RESUMO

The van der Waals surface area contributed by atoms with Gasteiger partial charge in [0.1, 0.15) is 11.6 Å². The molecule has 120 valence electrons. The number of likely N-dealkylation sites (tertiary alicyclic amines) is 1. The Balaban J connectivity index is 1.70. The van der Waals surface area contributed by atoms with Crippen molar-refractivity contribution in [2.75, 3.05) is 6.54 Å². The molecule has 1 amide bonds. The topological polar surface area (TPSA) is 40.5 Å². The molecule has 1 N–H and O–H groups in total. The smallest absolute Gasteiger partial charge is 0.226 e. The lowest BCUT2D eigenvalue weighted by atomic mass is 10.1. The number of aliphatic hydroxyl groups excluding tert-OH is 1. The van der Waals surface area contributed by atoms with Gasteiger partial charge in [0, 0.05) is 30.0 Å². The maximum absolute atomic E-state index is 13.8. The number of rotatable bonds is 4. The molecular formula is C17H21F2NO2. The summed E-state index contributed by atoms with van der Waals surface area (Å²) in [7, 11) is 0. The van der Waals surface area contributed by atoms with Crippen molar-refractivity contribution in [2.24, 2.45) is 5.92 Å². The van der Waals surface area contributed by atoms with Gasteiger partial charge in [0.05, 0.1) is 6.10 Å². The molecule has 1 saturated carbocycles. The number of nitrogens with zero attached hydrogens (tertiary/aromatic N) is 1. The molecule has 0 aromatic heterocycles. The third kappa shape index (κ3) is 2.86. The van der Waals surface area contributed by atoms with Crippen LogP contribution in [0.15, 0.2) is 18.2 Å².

Interpretation of genetic association results is difficult because signals often lack biological context. To generate hypotheses of the functional genetic etiology of complex cardiometabolic traits, we estimated the genetically determined component of gene expression from common variants using PrediXcan (1) and determined genes with differential predicted expression by trait. PrediXcan imputes tissue-specific expression levels from genetic variation using variant-level effect on gene expression in transcriptome data. To explore the value of imputed genetically regulated gene expression (GReX) models across different ancestral populations, we evaluated imputed expression levels for predictive accuracy genome-wide in RNA sequence data in samples drawn from European-ancestry and African-ancestry populations and identified substantial predictive power using European-derived models in a non-European target population. We then tested the association of GReX on 15 cardiometabolic traits including blood lipid levels, body mass index, height, blood pressure, fasting glucose and insulin, RR interval, fibrinogen level, factor VII level and white blood cell and platelet counts in 15 755 individuals across three ancestry groups, resulting in 20 novel gene-phenotype associations reaching experiment-wide significance across ancestries. In addition, we identified 18 significant novel gene-phenotype associations in our ancestry-specific analyses. Top associations were assessed for additional support via query of S-PrediXcan (2) results derived from publicly available genome-wide association studies summary data. Collectively, these findings illustrate the utility of transcriptome-based imputation models for discovery of cardiometabolic effect genes in a diverse dataset.